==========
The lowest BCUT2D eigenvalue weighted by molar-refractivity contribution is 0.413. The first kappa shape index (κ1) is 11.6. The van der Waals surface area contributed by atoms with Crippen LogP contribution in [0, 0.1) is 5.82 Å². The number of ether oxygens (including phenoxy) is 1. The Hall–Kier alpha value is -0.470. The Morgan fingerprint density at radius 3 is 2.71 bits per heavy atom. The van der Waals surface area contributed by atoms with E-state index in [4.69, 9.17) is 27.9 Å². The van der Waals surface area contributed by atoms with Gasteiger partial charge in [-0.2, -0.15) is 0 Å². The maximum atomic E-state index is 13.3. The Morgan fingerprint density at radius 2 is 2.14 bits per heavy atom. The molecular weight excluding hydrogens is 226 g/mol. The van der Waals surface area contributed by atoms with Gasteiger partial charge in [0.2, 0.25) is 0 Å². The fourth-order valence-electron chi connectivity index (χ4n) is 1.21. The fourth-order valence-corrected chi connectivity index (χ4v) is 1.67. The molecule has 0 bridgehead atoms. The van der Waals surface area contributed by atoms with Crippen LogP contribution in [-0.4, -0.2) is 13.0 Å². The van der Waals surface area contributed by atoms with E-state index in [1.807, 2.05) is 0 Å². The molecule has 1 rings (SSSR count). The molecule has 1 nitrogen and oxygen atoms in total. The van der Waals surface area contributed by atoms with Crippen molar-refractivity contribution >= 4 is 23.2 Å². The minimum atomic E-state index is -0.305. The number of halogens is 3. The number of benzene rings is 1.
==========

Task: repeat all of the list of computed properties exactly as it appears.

The lowest BCUT2D eigenvalue weighted by molar-refractivity contribution is 0.413. The first kappa shape index (κ1) is 11.6. The van der Waals surface area contributed by atoms with Crippen LogP contribution in [0, 0.1) is 5.82 Å². The number of ether oxygens (including phenoxy) is 1. The Hall–Kier alpha value is -0.470. The Morgan fingerprint density at radius 3 is 2.71 bits per heavy atom. The van der Waals surface area contributed by atoms with E-state index in [4.69, 9.17) is 27.9 Å². The van der Waals surface area contributed by atoms with Gasteiger partial charge in [-0.2, -0.15) is 0 Å². The maximum atomic E-state index is 13.3. The Morgan fingerprint density at radius 2 is 2.14 bits per heavy atom. The molecular weight excluding hydrogens is 226 g/mol. The van der Waals surface area contributed by atoms with Gasteiger partial charge in [0.2, 0.25) is 0 Å². The fourth-order valence-electron chi connectivity index (χ4n) is 1.21. The fourth-order valence-corrected chi connectivity index (χ4v) is 1.67. The molecule has 0 bridgehead atoms. The van der Waals surface area contributed by atoms with Crippen LogP contribution in [-0.4, -0.2) is 13.0 Å². The van der Waals surface area contributed by atoms with E-state index in [1.807, 2.05) is 0 Å². The molecule has 1 rings (SSSR count). The molecule has 1 nitrogen and oxygen atoms in total. The van der Waals surface area contributed by atoms with Crippen molar-refractivity contribution >= 4 is 23.2 Å². The minimum atomic E-state index is -0.305. The number of halogens is 3. The number of benzene rings is 1.